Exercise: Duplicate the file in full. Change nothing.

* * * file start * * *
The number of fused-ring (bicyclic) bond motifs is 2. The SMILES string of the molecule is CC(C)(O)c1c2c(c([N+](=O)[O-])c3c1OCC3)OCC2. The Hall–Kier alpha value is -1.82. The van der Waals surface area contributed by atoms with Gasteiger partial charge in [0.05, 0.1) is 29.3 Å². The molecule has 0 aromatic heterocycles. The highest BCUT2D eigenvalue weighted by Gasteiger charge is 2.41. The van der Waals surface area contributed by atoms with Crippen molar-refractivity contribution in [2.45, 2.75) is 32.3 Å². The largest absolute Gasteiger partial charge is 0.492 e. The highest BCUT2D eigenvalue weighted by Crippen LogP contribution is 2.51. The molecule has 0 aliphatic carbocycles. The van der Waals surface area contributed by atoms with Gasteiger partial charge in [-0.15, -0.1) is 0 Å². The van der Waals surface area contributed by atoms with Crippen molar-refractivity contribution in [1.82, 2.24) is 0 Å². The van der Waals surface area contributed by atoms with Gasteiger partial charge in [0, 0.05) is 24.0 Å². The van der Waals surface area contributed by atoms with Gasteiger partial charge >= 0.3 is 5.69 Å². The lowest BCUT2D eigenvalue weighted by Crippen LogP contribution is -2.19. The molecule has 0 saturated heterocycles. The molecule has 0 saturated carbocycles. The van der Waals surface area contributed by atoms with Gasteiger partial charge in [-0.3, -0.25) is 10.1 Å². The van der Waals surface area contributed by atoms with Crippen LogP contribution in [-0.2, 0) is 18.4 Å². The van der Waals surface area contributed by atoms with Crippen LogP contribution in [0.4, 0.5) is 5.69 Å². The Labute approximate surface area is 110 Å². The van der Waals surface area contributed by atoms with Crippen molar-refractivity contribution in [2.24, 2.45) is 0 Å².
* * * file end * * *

The number of fused-ring (bicyclic) bond motifs is 2. The SMILES string of the molecule is CC(C)(O)c1c2c(c([N+](=O)[O-])c3c1OCC3)OCC2. The Hall–Kier alpha value is -1.82. The van der Waals surface area contributed by atoms with Gasteiger partial charge in [0.05, 0.1) is 29.3 Å². The molecule has 0 aromatic heterocycles. The highest BCUT2D eigenvalue weighted by Gasteiger charge is 2.41. The van der Waals surface area contributed by atoms with Crippen molar-refractivity contribution in [2.45, 2.75) is 32.3 Å². The largest absolute Gasteiger partial charge is 0.492 e. The highest BCUT2D eigenvalue weighted by Crippen LogP contribution is 2.51. The molecule has 0 aliphatic carbocycles. The van der Waals surface area contributed by atoms with Gasteiger partial charge in [-0.15, -0.1) is 0 Å². The van der Waals surface area contributed by atoms with Crippen molar-refractivity contribution in [1.82, 2.24) is 0 Å². The van der Waals surface area contributed by atoms with Gasteiger partial charge in [0, 0.05) is 24.0 Å². The van der Waals surface area contributed by atoms with Gasteiger partial charge >= 0.3 is 5.69 Å². The lowest BCUT2D eigenvalue weighted by Crippen LogP contribution is -2.19. The molecule has 0 saturated heterocycles. The molecule has 0 saturated carbocycles. The van der Waals surface area contributed by atoms with Gasteiger partial charge in [-0.3, -0.25) is 10.1 Å². The van der Waals surface area contributed by atoms with Crippen LogP contribution in [-0.2, 0) is 18.4 Å². The van der Waals surface area contributed by atoms with Crippen LogP contribution in [0.4, 0.5) is 5.69 Å². The Labute approximate surface area is 110 Å². The van der Waals surface area contributed by atoms with Crippen molar-refractivity contribution in [2.24, 2.45) is 0 Å².